Pakistan Coup Part Deux

Nov 06, 2007 in Foreign Policy, Middle East, Pakistan, Politics

As the title mistakenly suggests, this is not a second installment of a previous post.

Pakistan has been all over the news lately, and provides the US with cannon fodder for their exploits, I mean war in Afghanistan.

So here I am a Pakistani American, offering my analysis of the situation.  I apologize in advance, for the length of this post, but, it’s as short as I could make it.  I could go further in length, on any of the issues or subjects brought up here.

The first was to topple the democratically (fairly?  Well as fair as a US election….) elected gov’t, a few years ago.  It was a bloodless coup, and without much protest. The democratically elected prime minister at that time, was a political and religious conservative.  He privatized many industries in the country and improved general infrastructure.  However he also allowed the religious fundamentals to prosper and grow into the 9 headed hydra we see today.  So during the first coup, Musharraf played to the hearts and minds of those that did not want Pakistan to become another Saudi Arabia. 

Musharraf started off good and set towards a path of actually reviewing what the madrassahs (Islamic religious schools) were actually teaching.  For example were they teaching ballistics training or transcendental meditation?  Or….  How to behead a white devil vs. learn to read and write Arabic.

To his credit, the first and only female Prime Minister in a Muslim country, Benazir Bhutto did nothing to reform these institutions, and actually supported the Taliban regime whilst she was ruler of Pakistan (TWICE).

Fast forward to today.

Musharraf’s current coup is against a supposedly independent branch of gov’t that offers checks and balances to the other branches, the judiciary.

Why?  You might ask?

Where the first coup went wrong……

First of all, please understand that Musharraf is the head of the army and has access to the military at his disposal.  Musharraf really didn’t make good on his promises.  All those mullahs and madrassahs that were picking up poor disenfranchised youths and turning them into suicide bombers, that Musharraf promised to do away with.  He didn’t.  Instead, they became his friends too and maybe he gave them some money and other support.

He claimed to be helping their US in their fight against Al Qaeda and Taliban.  Under Musharraf’s watch, for the first time in Pakistan’s history, in the most secular city in the country, militants held the city hostage, undeterred.   I’m talking about the Red Mosque scandal.  Where for almost a year, it was being used as a safehouse for Al Qaeda.  No one in the country, believes for a second, that Musharraf didn’t know what was going on.  It was only after they kidnapped a Chinese national, did the Chinese pressure Musharraf to take care of it.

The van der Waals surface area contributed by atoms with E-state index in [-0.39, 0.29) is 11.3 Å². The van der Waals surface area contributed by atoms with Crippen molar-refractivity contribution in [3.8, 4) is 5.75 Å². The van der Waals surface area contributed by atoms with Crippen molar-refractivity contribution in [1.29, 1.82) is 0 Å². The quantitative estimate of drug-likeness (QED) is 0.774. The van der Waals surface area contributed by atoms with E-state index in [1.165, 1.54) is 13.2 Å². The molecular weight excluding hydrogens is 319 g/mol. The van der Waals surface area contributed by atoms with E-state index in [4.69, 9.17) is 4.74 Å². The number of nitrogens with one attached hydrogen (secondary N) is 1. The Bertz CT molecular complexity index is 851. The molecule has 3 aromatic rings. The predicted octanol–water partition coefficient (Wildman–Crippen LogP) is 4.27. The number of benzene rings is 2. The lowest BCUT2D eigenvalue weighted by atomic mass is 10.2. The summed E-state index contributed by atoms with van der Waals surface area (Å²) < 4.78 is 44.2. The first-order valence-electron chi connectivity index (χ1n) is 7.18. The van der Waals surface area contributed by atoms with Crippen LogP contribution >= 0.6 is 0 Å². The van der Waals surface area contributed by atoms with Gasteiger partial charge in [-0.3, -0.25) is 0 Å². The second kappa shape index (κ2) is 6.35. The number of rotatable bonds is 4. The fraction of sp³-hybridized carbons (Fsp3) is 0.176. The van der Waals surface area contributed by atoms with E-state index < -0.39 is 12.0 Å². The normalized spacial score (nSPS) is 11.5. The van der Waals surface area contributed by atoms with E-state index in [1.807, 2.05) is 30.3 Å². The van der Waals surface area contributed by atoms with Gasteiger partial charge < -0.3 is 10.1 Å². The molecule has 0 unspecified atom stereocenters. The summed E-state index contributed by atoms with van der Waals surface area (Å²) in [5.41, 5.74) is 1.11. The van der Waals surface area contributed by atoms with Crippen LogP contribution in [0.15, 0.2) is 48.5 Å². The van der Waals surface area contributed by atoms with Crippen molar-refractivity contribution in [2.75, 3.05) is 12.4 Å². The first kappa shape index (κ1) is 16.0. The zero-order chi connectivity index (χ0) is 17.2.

Secondly, 50% of the country which borders Afghanistan has become a safe-haven for Al-Qaeda and Taleban.  Mountainous areas in the north which were tourist and vacationing spots, known for their peace-loving and docile people, are falling under the oppressive yoke of militants kicked out of

Afghanistan.  All under Musharraf’s watch.
So back to the Why?

Musharraf’s answer:

I’ll paraphrase from what I’ve seen and heard through various news outlets.

Basically he claims that the judiciary are to blame for the current lawlessness.  He also accuses them of allowing militants and religious extremists to operate undeterred.

Based upon what I mentioned about, you be the judge.

All the judiciary can do is pass judgements, they have no way of enforcing any edict or law or ruling.  He’s the head of the army.  If there are militants running amok, he has the wherewithal to at least try and stop it.

What I believe are the 3 main reasons:

1) The Supreme Court was questioning the legitimacy of Musharraf’s rule, and whether or not he can even stand for elections as President of Pakistan without giving up his position as Chief of Armed Forces.

The backdrop for this is that the Bush Administration has been pressuring Musharraf to have “free and fair” elections.  He finally agreed, but also put himself in as candidate.  The Supreme Court is trying to block his candidacy, as being unconstitutional.

Also for the first time in history, the judiciary has grown some balls.  Under all previous coups and dictatorships, the dictators have altered the constitution and coerced the judiciary to claim their regime as legitimate.

Basically, Musharraf tried the same thing that other dictators before him tried.  That is, to get the blessing of the Supreme Court for the legitimacy of his rule.  No such luck.  They were actually “debating” the legitimacy of his rule and the legitimacy of his candidacy for President. Well, if they were actually debating it, rather than giving him a carte blanche, that meant they were going to come to an unfavorable decision.

2) The Supreme Court was getting ready to repeal the amnesty offered to Benazir Bhutto.  They have several charges of corruption against her, as does Interpol.  In addition the Government of Switzerland already found that she had looted some billions of Rupees from the people of Pakistan.

This ruling doesn’t suit Musharraf’s or the US interest.  Benazir has always been a golden girl for the

US.  Brought up in the US and educated in Harvard, she is someone that is easy to talk to, for the US gov’t.  They pushed Musharraf to pardon all the crimes she committed and allow her to come back to Pakistan.
The people of Pakistan have suffered for 2 terms in the past under Benazir.  They don’t want a repeat of that.  However, hers is the most organized political party.  She can draw crowds.   Incidentally, Musharraf served in the army while she was Prime Minister.  Their relationship goes way back, they supported terrorists in Kashmir, and were 1 out of 2 nations that supported the oppressive Taliban regime.